Alcohol misuse by older adults is associated with poorer mental health, an increased risk of suicide and a greater chance of falls as well as an overall increase in the death rate of heavy drinkers. Researchers from Washington University in St Louis, Missouri, studied a sample of 4,646 people over 60. They found that nearly 90% of them could be classified as low-risk drinkers, nearly 10% were moderate-risk drinkers and just over 1% could be classified as genuine problem drinkers. Being a woman, older and African-American were associated with a decreased risk of alcohol problems whereas being the adult child of an alcoholic and being an ex- or current smoker were linked to an increased risk as was having major depression. People in the high-risk category had significantly worse mental and physical health than those people who drank less.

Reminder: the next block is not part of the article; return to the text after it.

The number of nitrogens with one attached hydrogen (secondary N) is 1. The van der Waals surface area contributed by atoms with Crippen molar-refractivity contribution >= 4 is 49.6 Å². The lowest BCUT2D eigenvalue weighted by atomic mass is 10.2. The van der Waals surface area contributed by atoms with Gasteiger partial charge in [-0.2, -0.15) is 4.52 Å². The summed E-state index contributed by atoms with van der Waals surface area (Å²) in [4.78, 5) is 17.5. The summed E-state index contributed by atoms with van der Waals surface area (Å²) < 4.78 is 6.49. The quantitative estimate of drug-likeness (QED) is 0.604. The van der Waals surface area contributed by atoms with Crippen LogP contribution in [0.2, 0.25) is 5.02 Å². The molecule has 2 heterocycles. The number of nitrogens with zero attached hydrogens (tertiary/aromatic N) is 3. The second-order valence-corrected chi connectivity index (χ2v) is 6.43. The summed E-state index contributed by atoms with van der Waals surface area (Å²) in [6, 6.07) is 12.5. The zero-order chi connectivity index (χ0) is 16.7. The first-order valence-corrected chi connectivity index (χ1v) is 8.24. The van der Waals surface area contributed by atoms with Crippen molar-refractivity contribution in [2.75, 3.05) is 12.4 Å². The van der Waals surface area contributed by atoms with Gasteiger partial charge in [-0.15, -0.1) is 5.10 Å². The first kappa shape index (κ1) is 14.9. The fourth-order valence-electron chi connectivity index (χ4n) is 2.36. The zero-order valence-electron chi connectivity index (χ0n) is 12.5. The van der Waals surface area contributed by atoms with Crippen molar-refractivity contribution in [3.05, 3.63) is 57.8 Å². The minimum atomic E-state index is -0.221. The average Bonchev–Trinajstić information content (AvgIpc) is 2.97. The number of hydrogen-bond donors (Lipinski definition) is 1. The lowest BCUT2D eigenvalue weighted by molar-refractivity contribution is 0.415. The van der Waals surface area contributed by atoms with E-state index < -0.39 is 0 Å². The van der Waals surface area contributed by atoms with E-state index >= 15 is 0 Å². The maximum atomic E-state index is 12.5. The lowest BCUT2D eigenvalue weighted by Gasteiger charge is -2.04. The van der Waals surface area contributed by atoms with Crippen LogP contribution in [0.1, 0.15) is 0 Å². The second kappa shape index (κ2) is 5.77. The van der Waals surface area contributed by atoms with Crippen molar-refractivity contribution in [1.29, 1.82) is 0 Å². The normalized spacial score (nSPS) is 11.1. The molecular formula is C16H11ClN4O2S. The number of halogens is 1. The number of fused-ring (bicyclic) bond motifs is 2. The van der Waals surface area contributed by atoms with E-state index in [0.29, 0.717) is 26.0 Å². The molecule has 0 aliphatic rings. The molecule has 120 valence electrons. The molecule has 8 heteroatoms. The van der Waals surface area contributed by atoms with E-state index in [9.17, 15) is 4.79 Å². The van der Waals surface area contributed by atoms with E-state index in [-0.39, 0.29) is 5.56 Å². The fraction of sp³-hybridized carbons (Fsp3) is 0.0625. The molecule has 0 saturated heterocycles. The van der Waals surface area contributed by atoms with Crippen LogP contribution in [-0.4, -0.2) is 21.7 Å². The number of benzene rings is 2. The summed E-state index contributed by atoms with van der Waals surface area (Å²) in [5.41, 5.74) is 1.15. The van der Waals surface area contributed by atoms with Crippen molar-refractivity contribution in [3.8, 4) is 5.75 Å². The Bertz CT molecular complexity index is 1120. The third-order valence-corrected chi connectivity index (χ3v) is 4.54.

Sacco, Paul, Bucholz, Kathleen and Spitznagel, Edward L. - Alcohol use among older adults in the National Epidemiologic Survey on Alcohol and Related Conditions: a latent class analysis Journal of Studies on Alcohol and Drugs November 2009, 70(6), 829-838